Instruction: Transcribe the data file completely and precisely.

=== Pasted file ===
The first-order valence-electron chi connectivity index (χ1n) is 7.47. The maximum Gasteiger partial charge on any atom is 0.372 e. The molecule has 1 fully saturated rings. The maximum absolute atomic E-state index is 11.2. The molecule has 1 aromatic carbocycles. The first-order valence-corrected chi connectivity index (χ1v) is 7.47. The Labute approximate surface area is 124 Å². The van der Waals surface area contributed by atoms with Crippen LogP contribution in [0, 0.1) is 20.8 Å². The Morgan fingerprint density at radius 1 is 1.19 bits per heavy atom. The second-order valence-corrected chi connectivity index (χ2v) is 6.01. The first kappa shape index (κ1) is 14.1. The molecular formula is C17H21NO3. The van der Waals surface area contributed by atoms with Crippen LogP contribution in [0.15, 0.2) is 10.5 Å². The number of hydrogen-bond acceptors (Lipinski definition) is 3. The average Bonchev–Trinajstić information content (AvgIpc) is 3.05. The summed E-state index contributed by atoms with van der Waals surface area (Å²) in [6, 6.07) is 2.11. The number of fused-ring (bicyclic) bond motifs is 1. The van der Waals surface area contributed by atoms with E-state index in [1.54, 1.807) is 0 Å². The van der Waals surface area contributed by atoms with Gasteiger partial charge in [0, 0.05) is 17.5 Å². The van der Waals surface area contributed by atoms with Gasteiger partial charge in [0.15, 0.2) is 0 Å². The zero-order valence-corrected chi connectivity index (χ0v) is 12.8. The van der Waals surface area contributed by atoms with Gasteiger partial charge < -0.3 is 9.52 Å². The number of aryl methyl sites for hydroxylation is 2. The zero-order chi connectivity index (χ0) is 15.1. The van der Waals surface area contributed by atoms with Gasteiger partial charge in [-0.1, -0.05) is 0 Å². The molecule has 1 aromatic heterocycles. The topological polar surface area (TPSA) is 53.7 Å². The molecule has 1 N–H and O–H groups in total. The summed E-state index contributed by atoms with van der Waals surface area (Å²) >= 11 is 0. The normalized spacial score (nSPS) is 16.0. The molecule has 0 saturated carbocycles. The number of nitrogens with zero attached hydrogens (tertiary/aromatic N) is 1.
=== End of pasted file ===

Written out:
The first-order valence-electron chi connectivity index (χ1n) is 7.47. The maximum Gasteiger partial charge on any atom is 0.372 e. The molecule has 1 fully saturated rings. The maximum absolute atomic E-state index is 11.2. The molecule has 1 aromatic carbocycles. The first-order valence-corrected chi connectivity index (χ1v) is 7.47. The Labute approximate surface area is 124 Å². The van der Waals surface area contributed by atoms with Crippen LogP contribution in [0, 0.1) is 20.8 Å². The Morgan fingerprint density at radius 1 is 1.19 bits per heavy atom. The second-order valence-corrected chi connectivity index (χ2v) is 6.01. The first kappa shape index (κ1) is 14.1. The molecular formula is C17H21NO3. The van der Waals surface area contributed by atoms with Crippen LogP contribution in [0.15, 0.2) is 10.5 Å². The number of hydrogen-bond acceptors (Lipinski definition) is 3. The average Bonchev–Trinajstić information content (AvgIpc) is 3.05. The summed E-state index contributed by atoms with van der Waals surface area (Å²) in [6, 6.07) is 2.11. The number of fused-ring (bicyclic) bond motifs is 1. The van der Waals surface area contributed by atoms with E-state index in [1.54, 1.807) is 0 Å². The van der Waals surface area contributed by atoms with Gasteiger partial charge in [0, 0.05) is 17.5 Å². The van der Waals surface area contributed by atoms with Gasteiger partial charge in [0.15, 0.2) is 0 Å². The zero-order valence-corrected chi connectivity index (χ0v) is 12.8. The van der Waals surface area contributed by atoms with Gasteiger partial charge < -0.3 is 9.52 Å². The number of aryl methyl sites for hydroxylation is 2. The zero-order chi connectivity index (χ0) is 15.1. The van der Waals surface area contributed by atoms with Gasteiger partial charge in [-0.1, -0.05) is 0 Å². The molecule has 1 aromatic heterocycles. The topological polar surface area (TPSA) is 53.7 Å². The molecule has 1 N–H and O–H groups in total. The summed E-state index contributed by atoms with van der Waals surface area (Å²) >= 11 is 0. The normalized spacial score (nSPS) is 16.0. The molecule has 0 saturated carbocycles. The number of nitrogens with zero attached hydrogens (tertiary/aromatic N) is 1.